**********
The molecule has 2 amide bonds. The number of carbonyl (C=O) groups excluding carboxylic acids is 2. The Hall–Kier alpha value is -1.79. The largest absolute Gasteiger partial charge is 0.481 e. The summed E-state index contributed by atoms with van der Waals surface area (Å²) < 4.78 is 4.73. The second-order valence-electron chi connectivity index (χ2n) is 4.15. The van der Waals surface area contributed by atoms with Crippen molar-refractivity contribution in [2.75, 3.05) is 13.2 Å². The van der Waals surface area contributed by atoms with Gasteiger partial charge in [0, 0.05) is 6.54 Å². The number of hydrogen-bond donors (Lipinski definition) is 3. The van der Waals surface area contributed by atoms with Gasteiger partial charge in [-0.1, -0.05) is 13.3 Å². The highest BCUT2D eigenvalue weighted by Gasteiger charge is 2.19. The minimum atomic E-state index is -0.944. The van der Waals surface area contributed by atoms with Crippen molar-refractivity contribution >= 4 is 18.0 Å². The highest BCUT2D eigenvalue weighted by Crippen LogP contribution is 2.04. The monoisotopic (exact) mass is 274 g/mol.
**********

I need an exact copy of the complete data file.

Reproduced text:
The molecule has 2 amide bonds. The number of carbonyl (C=O) groups excluding carboxylic acids is 2. The Hall–Kier alpha value is -1.79. The largest absolute Gasteiger partial charge is 0.481 e. The summed E-state index contributed by atoms with van der Waals surface area (Å²) < 4.78 is 4.73. The second-order valence-electron chi connectivity index (χ2n) is 4.15. The van der Waals surface area contributed by atoms with Crippen molar-refractivity contribution in [2.75, 3.05) is 13.2 Å². The van der Waals surface area contributed by atoms with Gasteiger partial charge in [0, 0.05) is 6.54 Å². The number of hydrogen-bond donors (Lipinski definition) is 3. The van der Waals surface area contributed by atoms with Gasteiger partial charge in [-0.1, -0.05) is 13.3 Å². The highest BCUT2D eigenvalue weighted by Gasteiger charge is 2.19. The minimum atomic E-state index is -0.944. The van der Waals surface area contributed by atoms with Crippen molar-refractivity contribution >= 4 is 18.0 Å². The highest BCUT2D eigenvalue weighted by Crippen LogP contribution is 2.04. The monoisotopic (exact) mass is 274 g/mol.